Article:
This is a civil suit against the government by Kenyon Ballew, a guy who was raided by the ATF in 1971, in Maryland for having unregistered grenades, and was shot when he brandished a pistol at the invading officers. The court totally rejects his claims, saying they were his own fault, the search warrant was fine, and that he did in fact possess unregistered grenades (although he apparently was never prosecuted) by having dummy casings, black and smokeless powder, and fuzes from smoke grenades. This case was alluded to by Doug Oefinger in his interview in MGN a while back. The NRA also points to this incident on occasion as an example of ATF excess and BS.
Benjamin v. B.A.T.F., 771 F.Supp. 307 (D.Ore. 1991)
In this case the court upholds ATF's revocation of Benjamin's FFL, for refusing to permit agents to conduct a compliance inspection of the licensed premises. Benjamin's licensed premises were a garage adjacent to his parent's house. The agents requested to see the inside of the house, which Benjamin's mom refused. The agents never asked to see the garage - they asked to see the "licensed premises", then indicated the house. The court decided that even though the agents asked to see a place they were not permitted to go, he would construe the request to see the "licensed premises" to mean the garage, even though that was not what the agent nor Benjamin, nor his mom indicated in testimony they understood the agent to mean, and thus uphold the revocation.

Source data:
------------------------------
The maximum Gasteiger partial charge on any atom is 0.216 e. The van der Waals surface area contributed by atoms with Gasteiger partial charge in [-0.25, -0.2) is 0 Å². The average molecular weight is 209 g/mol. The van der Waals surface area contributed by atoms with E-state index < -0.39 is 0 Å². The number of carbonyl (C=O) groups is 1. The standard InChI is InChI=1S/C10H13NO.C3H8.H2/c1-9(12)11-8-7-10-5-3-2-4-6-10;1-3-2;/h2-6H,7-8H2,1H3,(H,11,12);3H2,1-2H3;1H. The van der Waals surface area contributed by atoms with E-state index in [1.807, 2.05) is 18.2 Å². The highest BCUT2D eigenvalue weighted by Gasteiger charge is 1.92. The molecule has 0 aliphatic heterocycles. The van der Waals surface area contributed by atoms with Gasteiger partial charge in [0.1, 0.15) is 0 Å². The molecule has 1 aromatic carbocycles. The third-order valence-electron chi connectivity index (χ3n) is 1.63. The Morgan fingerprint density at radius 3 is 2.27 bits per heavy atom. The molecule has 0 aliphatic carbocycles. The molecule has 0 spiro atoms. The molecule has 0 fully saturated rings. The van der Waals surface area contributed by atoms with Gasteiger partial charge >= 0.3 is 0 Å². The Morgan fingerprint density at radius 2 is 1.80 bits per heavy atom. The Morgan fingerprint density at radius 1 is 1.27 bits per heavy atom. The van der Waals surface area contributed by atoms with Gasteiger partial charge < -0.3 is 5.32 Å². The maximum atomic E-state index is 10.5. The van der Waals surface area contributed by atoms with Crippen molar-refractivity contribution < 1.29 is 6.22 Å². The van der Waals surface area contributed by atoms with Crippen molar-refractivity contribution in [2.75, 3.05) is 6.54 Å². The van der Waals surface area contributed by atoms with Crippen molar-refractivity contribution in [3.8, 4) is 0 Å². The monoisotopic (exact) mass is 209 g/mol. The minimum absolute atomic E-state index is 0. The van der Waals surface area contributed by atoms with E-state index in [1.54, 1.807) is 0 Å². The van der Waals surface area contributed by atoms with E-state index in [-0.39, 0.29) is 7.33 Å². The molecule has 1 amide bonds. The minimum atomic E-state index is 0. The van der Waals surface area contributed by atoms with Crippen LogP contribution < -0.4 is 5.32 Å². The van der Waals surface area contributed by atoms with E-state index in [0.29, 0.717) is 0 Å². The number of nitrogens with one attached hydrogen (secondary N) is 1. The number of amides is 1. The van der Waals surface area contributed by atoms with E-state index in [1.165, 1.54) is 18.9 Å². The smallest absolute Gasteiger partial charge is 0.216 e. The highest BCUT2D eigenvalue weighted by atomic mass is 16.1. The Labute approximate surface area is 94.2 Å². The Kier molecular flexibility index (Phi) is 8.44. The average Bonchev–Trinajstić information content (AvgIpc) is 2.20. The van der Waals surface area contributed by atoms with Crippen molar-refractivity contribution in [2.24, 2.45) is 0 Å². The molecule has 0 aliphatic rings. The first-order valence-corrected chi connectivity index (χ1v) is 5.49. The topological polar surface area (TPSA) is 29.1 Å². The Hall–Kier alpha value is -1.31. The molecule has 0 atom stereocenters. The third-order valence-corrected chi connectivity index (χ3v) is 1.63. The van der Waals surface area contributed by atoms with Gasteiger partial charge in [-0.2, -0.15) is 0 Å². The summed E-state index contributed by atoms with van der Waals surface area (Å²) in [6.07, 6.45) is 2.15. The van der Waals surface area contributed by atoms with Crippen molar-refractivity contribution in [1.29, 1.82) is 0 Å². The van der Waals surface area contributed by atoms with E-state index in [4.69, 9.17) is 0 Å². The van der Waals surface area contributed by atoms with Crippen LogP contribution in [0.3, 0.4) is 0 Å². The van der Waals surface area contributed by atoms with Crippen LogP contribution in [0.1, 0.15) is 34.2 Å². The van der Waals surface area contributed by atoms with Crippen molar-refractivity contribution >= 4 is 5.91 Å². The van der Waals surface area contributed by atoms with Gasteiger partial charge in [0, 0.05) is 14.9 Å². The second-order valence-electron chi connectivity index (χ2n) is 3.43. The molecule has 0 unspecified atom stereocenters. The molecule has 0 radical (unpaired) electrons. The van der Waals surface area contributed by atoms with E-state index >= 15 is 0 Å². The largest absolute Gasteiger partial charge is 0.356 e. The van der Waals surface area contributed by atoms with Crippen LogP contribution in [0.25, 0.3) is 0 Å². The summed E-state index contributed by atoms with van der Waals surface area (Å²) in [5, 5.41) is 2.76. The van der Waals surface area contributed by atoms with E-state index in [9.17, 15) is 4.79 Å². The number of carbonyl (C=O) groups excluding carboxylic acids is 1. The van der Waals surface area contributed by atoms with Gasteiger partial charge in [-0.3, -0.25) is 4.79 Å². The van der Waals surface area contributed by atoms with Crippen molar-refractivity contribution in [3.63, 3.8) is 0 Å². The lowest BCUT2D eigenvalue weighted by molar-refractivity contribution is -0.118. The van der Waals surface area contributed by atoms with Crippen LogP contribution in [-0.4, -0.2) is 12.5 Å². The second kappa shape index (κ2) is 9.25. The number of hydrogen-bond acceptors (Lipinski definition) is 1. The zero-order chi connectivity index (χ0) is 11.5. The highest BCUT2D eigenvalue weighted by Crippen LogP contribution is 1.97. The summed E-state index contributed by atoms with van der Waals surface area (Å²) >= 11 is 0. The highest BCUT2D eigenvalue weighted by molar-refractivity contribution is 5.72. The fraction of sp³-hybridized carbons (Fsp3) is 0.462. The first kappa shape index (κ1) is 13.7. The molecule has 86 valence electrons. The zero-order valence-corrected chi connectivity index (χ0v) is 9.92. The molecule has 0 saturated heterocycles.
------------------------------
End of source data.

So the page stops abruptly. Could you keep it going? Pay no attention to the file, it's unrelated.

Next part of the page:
Bennet v. Cincinnati Checker Cab Co., Inc. 353 F.Supp. 1206 (E.D. Ky. 1973)
In this case a woman shot by the driver of a taxi cab she took home from work sued the cab company and the importer of the pistol used by the assailant. In this decision the court rejects her contention that the importer of the handgun is responsible for its use in the crime, and rejects her argument that the gun was sold in violation of the Gun Control Act, noting that it was sold to the Kentucky dealer that sold it to the driver before the GCA was enacted.
Bieder v. United States, 662 A.2d 185 (D.C. App. 1995)
Bieder was a guy with a NY CCW permit. He was visiting our Nation's Kapitol, and at security at the Kapitol Building he gave the guard his fanny pack and handgun, telling him he had a NYC permit. He was prosecuted for: Having an unregistered gun in D.C.; having unregistered ammunition in D.C.; and carrying a firearm concealed. His defense, in part, was that he was moving the gun through D.C. (in his trunk and unloaded at that time) in compliance with 18 U.S.C. sec 926A, the preemption of local bans while traveling part of the FOPA. The trial court declined to let him present that defense, and he appealed. The appeals court reversed, and agreed that as the law did allow him to carry his gun through D.C. under those circumstances, he should have been able to assert it. I haven't found too many cases construing that section, and some folks are nervous it won't be applied the way it reads. This court did, and also seemed to apply it to the ammo, although that is not expressly covered. BTW, Bieder had a different defense for the time he had the gun in the fanny pack, loaded. It wasn't real persuasive to me though. Clearly a guy who was so used to going armed he forgot he shouldn't outside NY.

07-04-2006, 8:39 PM
Here are another batch of gun court cases U thru Z